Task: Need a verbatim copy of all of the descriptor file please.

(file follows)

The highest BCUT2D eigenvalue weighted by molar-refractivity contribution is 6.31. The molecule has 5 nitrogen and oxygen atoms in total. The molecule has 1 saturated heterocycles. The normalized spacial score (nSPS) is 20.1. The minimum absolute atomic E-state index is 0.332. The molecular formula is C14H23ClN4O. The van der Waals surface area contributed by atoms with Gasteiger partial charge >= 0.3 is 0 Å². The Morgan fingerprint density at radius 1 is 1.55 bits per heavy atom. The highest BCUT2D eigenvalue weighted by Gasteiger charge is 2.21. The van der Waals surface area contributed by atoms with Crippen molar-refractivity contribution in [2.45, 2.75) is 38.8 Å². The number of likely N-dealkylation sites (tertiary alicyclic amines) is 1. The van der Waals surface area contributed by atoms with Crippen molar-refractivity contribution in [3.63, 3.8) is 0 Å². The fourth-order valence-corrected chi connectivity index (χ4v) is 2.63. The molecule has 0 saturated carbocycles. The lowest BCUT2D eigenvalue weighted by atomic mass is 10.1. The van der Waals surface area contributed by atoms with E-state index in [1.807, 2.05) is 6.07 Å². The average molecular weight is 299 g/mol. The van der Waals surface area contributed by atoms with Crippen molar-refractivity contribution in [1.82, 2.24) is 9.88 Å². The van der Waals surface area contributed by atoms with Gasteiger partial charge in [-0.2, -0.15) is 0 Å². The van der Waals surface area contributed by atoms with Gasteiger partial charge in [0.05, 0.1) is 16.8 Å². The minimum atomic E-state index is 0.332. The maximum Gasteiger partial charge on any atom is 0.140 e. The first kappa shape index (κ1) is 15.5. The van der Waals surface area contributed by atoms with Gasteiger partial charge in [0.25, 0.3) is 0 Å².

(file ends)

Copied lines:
The highest BCUT2D eigenvalue weighted by molar-refractivity contribution is 6.31. The molecule has 5 nitrogen and oxygen atoms in total. The molecule has 1 saturated heterocycles. The normalized spacial score (nSPS) is 20.1. The minimum absolute atomic E-state index is 0.332. The molecular formula is C14H23ClN4O. The van der Waals surface area contributed by atoms with Gasteiger partial charge >= 0.3 is 0 Å². The Morgan fingerprint density at radius 1 is 1.55 bits per heavy atom. The highest BCUT2D eigenvalue weighted by Gasteiger charge is 2.21. The van der Waals surface area contributed by atoms with Crippen molar-refractivity contribution in [2.45, 2.75) is 38.8 Å². The number of likely N-dealkylation sites (tertiary alicyclic amines) is 1. The van der Waals surface area contributed by atoms with Crippen molar-refractivity contribution in [3.63, 3.8) is 0 Å². The fourth-order valence-corrected chi connectivity index (χ4v) is 2.63. The molecule has 0 saturated carbocycles. The lowest BCUT2D eigenvalue weighted by atomic mass is 10.1. The van der Waals surface area contributed by atoms with E-state index in [1.807, 2.05) is 6.07 Å². The average molecular weight is 299 g/mol. The van der Waals surface area contributed by atoms with Crippen molar-refractivity contribution in [1.82, 2.24) is 9.88 Å². The van der Waals surface area contributed by atoms with Gasteiger partial charge in [-0.2, -0.15) is 0 Å². The van der Waals surface area contributed by atoms with Gasteiger partial charge in [0.05, 0.1) is 16.8 Å². The minimum atomic E-state index is 0.332. The maximum Gasteiger partial charge on any atom is 0.140 e. The first kappa shape index (κ1) is 15.5. The van der Waals surface area contributed by atoms with Gasteiger partial charge in [0.25, 0.3) is 0 Å².